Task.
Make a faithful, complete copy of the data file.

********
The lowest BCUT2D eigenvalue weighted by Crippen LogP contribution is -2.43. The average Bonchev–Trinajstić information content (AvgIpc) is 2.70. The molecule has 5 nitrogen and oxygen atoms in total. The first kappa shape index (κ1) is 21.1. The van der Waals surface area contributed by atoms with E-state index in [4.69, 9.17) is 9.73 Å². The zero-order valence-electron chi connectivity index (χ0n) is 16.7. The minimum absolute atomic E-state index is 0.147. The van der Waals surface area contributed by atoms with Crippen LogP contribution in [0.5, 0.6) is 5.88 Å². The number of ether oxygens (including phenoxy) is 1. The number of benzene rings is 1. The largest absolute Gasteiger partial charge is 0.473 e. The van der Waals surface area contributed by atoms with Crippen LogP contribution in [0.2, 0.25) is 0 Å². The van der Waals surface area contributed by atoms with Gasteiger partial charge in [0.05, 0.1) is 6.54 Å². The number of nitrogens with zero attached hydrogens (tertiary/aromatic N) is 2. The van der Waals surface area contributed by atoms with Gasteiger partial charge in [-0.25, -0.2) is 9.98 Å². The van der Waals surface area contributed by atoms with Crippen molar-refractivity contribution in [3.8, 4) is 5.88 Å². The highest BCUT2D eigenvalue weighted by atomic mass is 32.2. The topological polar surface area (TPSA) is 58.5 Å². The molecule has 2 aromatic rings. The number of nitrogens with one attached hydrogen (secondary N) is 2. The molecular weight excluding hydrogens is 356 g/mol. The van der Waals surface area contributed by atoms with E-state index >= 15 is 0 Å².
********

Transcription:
The lowest BCUT2D eigenvalue weighted by Crippen LogP contribution is -2.43. The average Bonchev–Trinajstić information content (AvgIpc) is 2.70. The molecule has 5 nitrogen and oxygen atoms in total. The first kappa shape index (κ1) is 21.1. The van der Waals surface area contributed by atoms with E-state index in [4.69, 9.17) is 9.73 Å². The zero-order valence-electron chi connectivity index (χ0n) is 16.7. The minimum absolute atomic E-state index is 0.147. The van der Waals surface area contributed by atoms with Crippen LogP contribution in [0.5, 0.6) is 5.88 Å². The number of ether oxygens (including phenoxy) is 1. The number of benzene rings is 1. The largest absolute Gasteiger partial charge is 0.473 e. The van der Waals surface area contributed by atoms with Crippen LogP contribution in [0.2, 0.25) is 0 Å². The van der Waals surface area contributed by atoms with Gasteiger partial charge in [0.05, 0.1) is 6.54 Å². The number of nitrogens with zero attached hydrogens (tertiary/aromatic N) is 2. The van der Waals surface area contributed by atoms with Gasteiger partial charge in [-0.25, -0.2) is 9.98 Å². The van der Waals surface area contributed by atoms with Crippen molar-refractivity contribution in [3.8, 4) is 5.88 Å². The highest BCUT2D eigenvalue weighted by atomic mass is 32.2. The topological polar surface area (TPSA) is 58.5 Å². The molecule has 2 aromatic rings. The number of nitrogens with one attached hydrogen (secondary N) is 2. The molecular weight excluding hydrogens is 356 g/mol. The van der Waals surface area contributed by atoms with E-state index >= 15 is 0 Å².